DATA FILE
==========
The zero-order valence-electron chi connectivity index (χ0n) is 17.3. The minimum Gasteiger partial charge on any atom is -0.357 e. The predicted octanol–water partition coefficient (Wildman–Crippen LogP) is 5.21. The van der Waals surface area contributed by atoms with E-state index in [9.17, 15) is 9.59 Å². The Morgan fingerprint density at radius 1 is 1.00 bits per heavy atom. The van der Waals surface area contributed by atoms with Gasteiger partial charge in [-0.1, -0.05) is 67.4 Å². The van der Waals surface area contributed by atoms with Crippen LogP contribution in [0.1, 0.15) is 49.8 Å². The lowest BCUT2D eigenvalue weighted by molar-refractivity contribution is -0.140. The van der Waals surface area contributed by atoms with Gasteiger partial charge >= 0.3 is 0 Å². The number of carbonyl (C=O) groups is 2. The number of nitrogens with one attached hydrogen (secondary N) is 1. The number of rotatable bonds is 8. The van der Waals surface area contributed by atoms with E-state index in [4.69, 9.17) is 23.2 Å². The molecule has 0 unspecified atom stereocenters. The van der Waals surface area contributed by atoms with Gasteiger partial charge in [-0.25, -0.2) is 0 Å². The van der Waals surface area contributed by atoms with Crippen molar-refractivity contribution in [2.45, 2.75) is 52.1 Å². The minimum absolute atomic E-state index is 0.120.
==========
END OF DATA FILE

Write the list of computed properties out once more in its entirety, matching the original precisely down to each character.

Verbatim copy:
The zero-order valence-electron chi connectivity index (χ0n) is 17.3. The minimum Gasteiger partial charge on any atom is -0.357 e. The predicted octanol–water partition coefficient (Wildman–Crippen LogP) is 5.21. The van der Waals surface area contributed by atoms with E-state index in [9.17, 15) is 9.59 Å². The Morgan fingerprint density at radius 1 is 1.00 bits per heavy atom. The van der Waals surface area contributed by atoms with Gasteiger partial charge in [-0.1, -0.05) is 67.4 Å². The van der Waals surface area contributed by atoms with Crippen LogP contribution in [0.1, 0.15) is 49.8 Å². The lowest BCUT2D eigenvalue weighted by molar-refractivity contribution is -0.140. The van der Waals surface area contributed by atoms with Gasteiger partial charge >= 0.3 is 0 Å². The number of carbonyl (C=O) groups is 2. The number of nitrogens with one attached hydrogen (secondary N) is 1. The number of rotatable bonds is 8. The van der Waals surface area contributed by atoms with E-state index in [4.69, 9.17) is 23.2 Å². The molecule has 0 unspecified atom stereocenters. The van der Waals surface area contributed by atoms with Gasteiger partial charge in [-0.25, -0.2) is 0 Å². The van der Waals surface area contributed by atoms with Crippen molar-refractivity contribution in [2.45, 2.75) is 52.1 Å². The minimum absolute atomic E-state index is 0.120.